After affirming that protecting speech on matters of public concern does not depend on subjective assessment of the speech’s appeal to the listener, the court ruled that such protected speech cannot lead to liability for intentional infliction of emotional distress, just as it cannot lead to liability in libel.
Limits on the Ability to Sanction an Employee for Speech
There are also constitutional limits the Supreme Court imposed on the ability of a public employer to act against the employee for things the employee said (there may be limits from a collective bargaining agreement or tenure rules, but that’s beyond this post).
An employee is Constitutionally protected if she spoke as a citizen about a matter of public concern (Garcetti v. Ceballos (2006) 547 U.S. 410), including anything that relates “to any matter of political, social, or other concern to the community” (Snyder v. Phelps, 131 S.Ct. 1207 1211 (2011)). Public health and vaccines issues clearly fit this description.
Employees are not protected when they act as part of their employment duties. Opponents can try and argue that those in health-related professions have an official duty to educate the public on matters of public health, so they are filling their duty, not acting as private citizens, even if they speak up in their free time (an argument that speech as part of the employment duties is not protected won in Kaye v. Bd. of Trustees of San Diego County Pub. Law, 179 Cal. App. 4th 48, 57 (2009)).
But such a broad interpretation of what are employment duties would profoundly limit an employee’s freedom of speech and interfere with their conduct off the job and is unlikely to be adopted.
In cases where employees were found to be acting in their line of duty, the speech was a direct part of the employee’s responsibility (e.g. a memo addressing a case a deputy district attorney was directly working on, Garcetti v. Ceballos, 126 S.Ct. 1951 (2006), or opposition to being transferred and a questionnaire on work morale in Connick v. Meyers, 461 U.S. 138 (1983)).
In contrast, a teacher’s opinion criticizing school board policy, expressed in a letter to a newspaper, was not part of his official duties (Pickering v. Board of Education, 391 US 563 (1968)).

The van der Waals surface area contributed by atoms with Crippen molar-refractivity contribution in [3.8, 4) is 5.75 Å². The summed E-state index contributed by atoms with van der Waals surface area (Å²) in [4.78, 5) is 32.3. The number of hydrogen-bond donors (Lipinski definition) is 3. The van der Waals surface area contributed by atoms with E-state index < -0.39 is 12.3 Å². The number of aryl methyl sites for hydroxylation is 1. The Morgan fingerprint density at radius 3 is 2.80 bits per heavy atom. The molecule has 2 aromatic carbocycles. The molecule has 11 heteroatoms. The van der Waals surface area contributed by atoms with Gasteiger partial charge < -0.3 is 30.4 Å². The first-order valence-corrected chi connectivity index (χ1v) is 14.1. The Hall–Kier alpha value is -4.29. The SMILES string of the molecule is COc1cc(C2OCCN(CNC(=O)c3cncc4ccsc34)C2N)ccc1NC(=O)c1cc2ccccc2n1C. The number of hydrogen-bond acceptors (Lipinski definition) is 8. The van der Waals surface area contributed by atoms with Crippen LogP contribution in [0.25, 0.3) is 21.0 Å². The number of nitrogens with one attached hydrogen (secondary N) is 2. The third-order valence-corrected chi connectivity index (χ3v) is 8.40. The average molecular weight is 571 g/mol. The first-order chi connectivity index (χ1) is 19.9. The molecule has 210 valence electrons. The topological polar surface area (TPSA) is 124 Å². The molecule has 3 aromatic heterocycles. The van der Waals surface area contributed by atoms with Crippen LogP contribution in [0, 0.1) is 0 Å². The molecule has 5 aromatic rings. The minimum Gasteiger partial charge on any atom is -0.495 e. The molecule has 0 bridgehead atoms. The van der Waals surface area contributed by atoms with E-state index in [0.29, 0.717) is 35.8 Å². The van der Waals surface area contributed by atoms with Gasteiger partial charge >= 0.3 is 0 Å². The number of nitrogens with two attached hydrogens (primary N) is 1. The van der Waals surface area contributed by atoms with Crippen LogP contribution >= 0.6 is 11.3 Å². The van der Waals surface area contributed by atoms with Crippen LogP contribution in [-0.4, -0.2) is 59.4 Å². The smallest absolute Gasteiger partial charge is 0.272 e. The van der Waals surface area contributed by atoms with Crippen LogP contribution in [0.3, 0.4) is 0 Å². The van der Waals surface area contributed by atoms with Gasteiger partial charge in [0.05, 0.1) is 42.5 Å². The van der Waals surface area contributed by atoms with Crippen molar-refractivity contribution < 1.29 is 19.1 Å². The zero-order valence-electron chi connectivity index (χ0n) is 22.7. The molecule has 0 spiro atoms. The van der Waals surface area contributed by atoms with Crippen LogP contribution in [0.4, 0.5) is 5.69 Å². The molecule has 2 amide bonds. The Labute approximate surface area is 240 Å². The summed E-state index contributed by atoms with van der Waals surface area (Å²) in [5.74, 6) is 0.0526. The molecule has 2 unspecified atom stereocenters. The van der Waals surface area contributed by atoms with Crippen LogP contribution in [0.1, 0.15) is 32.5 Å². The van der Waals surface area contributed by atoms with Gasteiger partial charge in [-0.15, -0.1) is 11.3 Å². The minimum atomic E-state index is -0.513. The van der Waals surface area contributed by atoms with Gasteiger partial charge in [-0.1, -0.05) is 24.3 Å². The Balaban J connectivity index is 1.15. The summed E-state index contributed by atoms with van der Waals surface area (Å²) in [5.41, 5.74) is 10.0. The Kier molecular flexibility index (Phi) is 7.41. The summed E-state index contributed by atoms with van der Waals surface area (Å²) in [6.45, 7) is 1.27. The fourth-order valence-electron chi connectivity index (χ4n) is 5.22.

That is not the case here. In the case of a blog, a personal blog is a personal blog, and being on social media in private capacity is not generally part of employment duties (with rare exceptions). An employee speaking about matters of public health and vaccines in her spare time is not acting pursuant to her official duties, even if she is speaking on matters of public health.
Similarly, jokes in one’s spare time are also not part of employment duties and cannot be seen as such, and are protected.
Criticism from those who dislike the speech, or the danger of a problematic, probably baseless lawsuit is not sufficient to allow the employer to silence the employee, because that would allow others to silence critics in a public debate whenever their critic works for a public agency – a result that runs counter to the core intent of the First Amendment.
Public benefits from allowing employees to speak
Private employers are not subject to the First Amendment, and generally, can fire employees if they do not like their speech. However, there are good policy reasons for any employer, public or private, to support an employee in the public health or medical field who speaks out about public health and vaccines.
This is true whether or not the employer likes the specific speech in question. That is because there are important benefits to such speech and very low risk of successful litigation against employees or employers.
Accurate information on public health and vaccines are important, as is correcting misinformation and calling out those who attempt to silence providers of information. Those with health-related expertise are especially well placed to comment on these complex issues, and a public official who cares about public health enough to devote time to educate the public is an asset.
While an employer may correctly point out that does not include jokes, expletives, etc when involved in such discussions employees may occasionally do that – out of frustration, to relieve stress, or because they have not thought it through. Sanctioning them for that will chill speech on the topic in general, because the employee will forever be looking over his or her shoulder and expect a sanction.
What if an employer is threatened with legal action? In our system, anyone can sue for anything.
So lawsuits can be filed even if baseless, but the law offers those sued powerful protections, and in some states, SLAPP laws cover costs. There are also legal limits on the ability of a public employer to act against an employee for such a cause. Employers should not attempt to silence employees because of pushback from those criticized.
A different and simplified version of this post was published elsewhere in 2013. That post no longer exists, so I rewrote parts to be published here.
This article was written by Dorit Rubinstein Reiss, Professor of Law at the University of California Hastings College of the Law (San Francisco, CA), who is a frequent contributor to this and many other blogs, providing in-depth, and intellectually stimulating, articles about vaccines, medical issues, social policy, and the law.
Professor Reiss writes extensively in law journals about the social and legal policies of vaccination. Additionally, Reiss is also a member of the Parent Advisory Board of Voices for Vaccines, a parent-led organization that supports and advocates for on-time vaccination and the reduction of vaccine-preventable disease.